The Lego Group has placed its global ad planning and buying business in review for the first time in more than 15 years, several parties confirmed this week.
The Danish toy giant works with multiple agencies around the world, and Publicis Groupe’s Starcom has handled its U.S. media business since 2000. According to Adweek’s sources, the pitch is still in its early stages.
A company representative declined to comment, stating, “The Lego Group regularly reviews all contracts with suppliers as a standard business practice. We have no further information to share at this point.”
While the U.S. remains Lego’s largest market, the company has stumbled in recent months after a decade-long turnaround powered, in part, by movie tie-ins. In March, Lego reported flat sales for 2016 despite a major marketing effort that nearly pushed the company past its primary American competitor, Mattel.
Former chief operations officer Bali Padda was promoted to become the first non-Dane to run The Lego Group as CEO this January. He replaced Jørgen Vig Knudstorp, who took over in 2004 as the first chief executive not connected to the Kirk Christiansen family that founded the company more than 80 years ago. Knudstorp is now chairman.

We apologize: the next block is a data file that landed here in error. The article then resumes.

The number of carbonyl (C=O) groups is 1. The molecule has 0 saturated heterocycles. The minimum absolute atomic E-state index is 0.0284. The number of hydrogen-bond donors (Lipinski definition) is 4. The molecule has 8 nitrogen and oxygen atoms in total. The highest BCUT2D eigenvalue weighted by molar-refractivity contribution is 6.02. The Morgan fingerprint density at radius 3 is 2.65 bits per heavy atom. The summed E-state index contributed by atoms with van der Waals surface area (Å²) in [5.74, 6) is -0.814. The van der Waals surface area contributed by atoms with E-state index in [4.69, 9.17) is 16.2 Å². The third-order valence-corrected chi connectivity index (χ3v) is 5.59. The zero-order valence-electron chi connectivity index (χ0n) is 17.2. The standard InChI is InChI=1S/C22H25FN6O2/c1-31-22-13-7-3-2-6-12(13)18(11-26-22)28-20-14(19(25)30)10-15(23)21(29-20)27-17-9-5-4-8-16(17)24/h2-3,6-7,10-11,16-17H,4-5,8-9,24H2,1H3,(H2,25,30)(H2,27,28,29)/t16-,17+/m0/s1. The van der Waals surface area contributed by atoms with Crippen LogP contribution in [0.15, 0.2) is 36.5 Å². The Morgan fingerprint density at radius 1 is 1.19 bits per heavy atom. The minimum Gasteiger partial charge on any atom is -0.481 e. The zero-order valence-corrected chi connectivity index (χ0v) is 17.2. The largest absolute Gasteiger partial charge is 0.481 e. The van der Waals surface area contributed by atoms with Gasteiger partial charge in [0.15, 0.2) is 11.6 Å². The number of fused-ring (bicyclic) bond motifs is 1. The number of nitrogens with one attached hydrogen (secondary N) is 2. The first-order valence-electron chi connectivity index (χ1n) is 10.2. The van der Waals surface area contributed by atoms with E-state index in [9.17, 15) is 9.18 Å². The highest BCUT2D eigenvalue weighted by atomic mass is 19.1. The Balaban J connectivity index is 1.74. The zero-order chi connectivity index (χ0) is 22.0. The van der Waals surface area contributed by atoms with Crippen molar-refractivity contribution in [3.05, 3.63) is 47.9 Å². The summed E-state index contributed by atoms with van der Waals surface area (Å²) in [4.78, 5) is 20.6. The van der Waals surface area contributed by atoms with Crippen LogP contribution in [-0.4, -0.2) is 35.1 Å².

Representatives for all major media agencies including IPG Mediabrands, Havas Media, Omnicom Media Group, WPP’s GroupM and Carat (which won reviews for Lego’s European business in 2004 and the Asia Pacific region in 2015) declined to comment on the news—as did U.S. incumbent Starcom and strategic advisory firm MediaLink, which has worked with Lego in the past.
According to parties with direct knowledge of the matter, however, most of the major holding companies are participating in the pitch with Starcom defending. OMD was reportedly unable to compete due to a conflict of interest with Hasbro, which consolidated most of its global media business with the Omnicom network in late 2013.
Kantar Media’s latest numbers have Lego spending approximately $85 million on measured media in the U.S. last year, a significant increase over its $49 million total for 2015. Totals for other markets affected by this review are currently unavailable.